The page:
Playing the numbers game

Often dismissed as a fancy calculator, a spreadsheet is a useful tool for both the home and business user. Let Windows Middle East guide you through the basics.

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By  Andrew Picken Published  November 2, 2003

Introduction|~||~||~|In the grand scheme of things, numbers have always been the poorer relation of words. From an early age we are taught how to organise information in terms of words on a page. But when that information happens to be represented in numbers, many of us break out in a cold sweat, cursing that infernal maths teacher from our school days.

The truth is that most us are not comfortable structuring numbers in the same way you would manipulate words on a page to make sense. Luckily this void has been filled by electronic spreadsheets in the computer age, which allow us to organise and group numerical information, while, perhaps crucially, helping us to understand the relationships between sets of information.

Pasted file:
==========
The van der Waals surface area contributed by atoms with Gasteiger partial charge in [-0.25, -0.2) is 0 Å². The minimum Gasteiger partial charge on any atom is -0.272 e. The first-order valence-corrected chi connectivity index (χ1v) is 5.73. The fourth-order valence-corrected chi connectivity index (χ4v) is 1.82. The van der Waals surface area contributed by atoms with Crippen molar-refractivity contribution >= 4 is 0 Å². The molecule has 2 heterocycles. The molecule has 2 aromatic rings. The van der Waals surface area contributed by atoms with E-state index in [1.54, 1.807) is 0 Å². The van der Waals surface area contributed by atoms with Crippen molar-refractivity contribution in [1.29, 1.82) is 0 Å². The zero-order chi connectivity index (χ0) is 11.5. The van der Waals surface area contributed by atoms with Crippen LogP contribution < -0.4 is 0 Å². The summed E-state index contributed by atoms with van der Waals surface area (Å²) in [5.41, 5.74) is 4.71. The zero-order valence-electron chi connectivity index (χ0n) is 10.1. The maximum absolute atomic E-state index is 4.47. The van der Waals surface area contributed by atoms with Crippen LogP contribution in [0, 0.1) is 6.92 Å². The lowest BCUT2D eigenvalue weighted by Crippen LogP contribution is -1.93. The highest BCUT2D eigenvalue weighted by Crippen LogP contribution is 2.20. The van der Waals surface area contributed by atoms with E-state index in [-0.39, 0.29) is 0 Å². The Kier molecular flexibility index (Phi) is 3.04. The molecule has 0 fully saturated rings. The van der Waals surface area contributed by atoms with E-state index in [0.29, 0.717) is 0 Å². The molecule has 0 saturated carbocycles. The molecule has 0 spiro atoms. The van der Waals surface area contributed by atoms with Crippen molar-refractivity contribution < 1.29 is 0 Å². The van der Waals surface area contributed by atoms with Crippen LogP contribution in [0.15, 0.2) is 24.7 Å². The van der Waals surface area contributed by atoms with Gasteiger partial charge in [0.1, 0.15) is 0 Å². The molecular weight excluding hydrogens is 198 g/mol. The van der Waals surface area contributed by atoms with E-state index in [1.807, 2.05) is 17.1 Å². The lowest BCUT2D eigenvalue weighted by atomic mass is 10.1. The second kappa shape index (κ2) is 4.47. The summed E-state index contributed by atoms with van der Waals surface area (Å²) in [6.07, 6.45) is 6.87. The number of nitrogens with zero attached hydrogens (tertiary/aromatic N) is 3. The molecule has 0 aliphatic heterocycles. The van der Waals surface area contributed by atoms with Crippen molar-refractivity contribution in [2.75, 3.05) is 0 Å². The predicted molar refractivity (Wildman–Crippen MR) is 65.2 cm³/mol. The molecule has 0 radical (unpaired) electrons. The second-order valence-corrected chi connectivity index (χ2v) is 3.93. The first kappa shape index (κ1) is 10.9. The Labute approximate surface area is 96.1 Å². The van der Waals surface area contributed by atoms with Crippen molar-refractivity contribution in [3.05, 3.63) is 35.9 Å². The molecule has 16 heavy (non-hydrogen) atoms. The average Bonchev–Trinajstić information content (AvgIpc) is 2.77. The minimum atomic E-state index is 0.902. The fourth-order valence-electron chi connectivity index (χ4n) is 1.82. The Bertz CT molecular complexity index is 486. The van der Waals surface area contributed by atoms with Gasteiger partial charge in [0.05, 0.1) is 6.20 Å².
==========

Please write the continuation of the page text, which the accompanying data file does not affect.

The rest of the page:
In the same way that an author weaves words together, which relies on the sentences and punctuation around it, a spreadsheet is equally dependent on relationships and dependencies between numbers. Confusion often reigns over exactly what a electronic spreadsheet can do but essentially it is a decision making tool that organises information into software-defined columns and rows. The information can then be manipulated by a formula to give a total or sum and then outputted in either a graphical or numerical format.

Spreadsheets are tools that help us understand, model, and manipulate relationships between sets of numerical data. One piece of data is dependent on another if it changes when the other number changes: it is these dependencies that make spreadsheets earn their keep. Investing some time in the creation of a spreadsheet will give you the opportunity to change aspects of the information so you can see what, often non-obvious, effects the changes have on the results we are concerned with.

Spreadsheets allow you to answer all those 'what if' questions that are racing through your head with just a couple of taps on a keyboard. For example, if you maintain the family finances in a spreadsheet and want to know how much extra cash you would save if the interest rates on your loan repayments were lowered then all you need to do is change the numbers in one cell, to see the potential outcome.